For a more basic overview of shielding and orbital penetration, check this module out.

    Example \(\PageIndex{1}\)

    What is the shielding constant experienced by a 2p electron in the nitrogen atom?

    Strategy:
    Determine the electron configuration of nitrogen (Z=7), then write it in the appropriate form. Use the Slater Rules to calculate the shielding constant for the electron.
    Solution:

    A N: 1s2 2s2 2p3

    N: (1s2)(2s2,2p3)

    B S[2p] = 1.00(0) + 0.85(2) + 0.35(4) = 3.10

    Now, what is it effective charge?

    Effective Charge:

    \[ Z_{eff}=Z-S \]

    \[ Z_{eff} = 7 - 3.10 = 3.9\]

    Now, what is it effective energy of this electron if is followed the hydrogen atom energy (single electron system)?

    Effective Energy:

    \(E_{2p}=-R\dfrac{Z^2}{n^2}\).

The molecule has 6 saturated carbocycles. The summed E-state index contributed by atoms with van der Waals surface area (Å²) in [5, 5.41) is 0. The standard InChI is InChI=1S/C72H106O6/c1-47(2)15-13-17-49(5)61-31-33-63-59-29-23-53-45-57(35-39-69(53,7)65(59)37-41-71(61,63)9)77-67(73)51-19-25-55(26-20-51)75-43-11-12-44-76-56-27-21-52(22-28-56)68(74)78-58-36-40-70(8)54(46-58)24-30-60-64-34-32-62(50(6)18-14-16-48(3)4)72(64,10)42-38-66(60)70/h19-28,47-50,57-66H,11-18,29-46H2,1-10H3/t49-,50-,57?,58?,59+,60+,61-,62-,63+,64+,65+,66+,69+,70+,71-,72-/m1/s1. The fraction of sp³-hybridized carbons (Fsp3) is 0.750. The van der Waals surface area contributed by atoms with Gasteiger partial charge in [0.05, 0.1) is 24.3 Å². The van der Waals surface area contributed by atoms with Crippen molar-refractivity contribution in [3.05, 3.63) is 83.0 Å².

Let's substitute \(Z_{eff}\) for \(Z\) then

    \[E_{2p}=-R \dfrac{Z_{Eff}^2}{n^2}\]

    \[E_{2p} = - R \dfrac{(3.10)^2}{2^2} \approx -2.4R\]

    Slaters rules provide an approximate guide to explain why certain orbitals fill before others since electrons in different orbitals will have a different effective nuclear charge due to different shielding resulting in differing energy levels.

    (left) This energy levels for a hydrogen atom (the degeneracy per level is \(n^2\)). (right) The energy levels for a multi-electron atom (the \(\ell\) degeneracy is broken, but not the \(m_l\) degeneracy.

    The Variational Method Approximation

    Start with the lowest energy state of a system \(\psi_0\). For the hydrogen atom, this state is \(\psi_{100}\), for the Harmonic Oscillator this state is \(v=0\), and for the Rigid Rotor this state is \(J=0\). Variational theorem states that if you substitute any function \(\phi\) for the true wavefunction \(\psi_0\), then calculate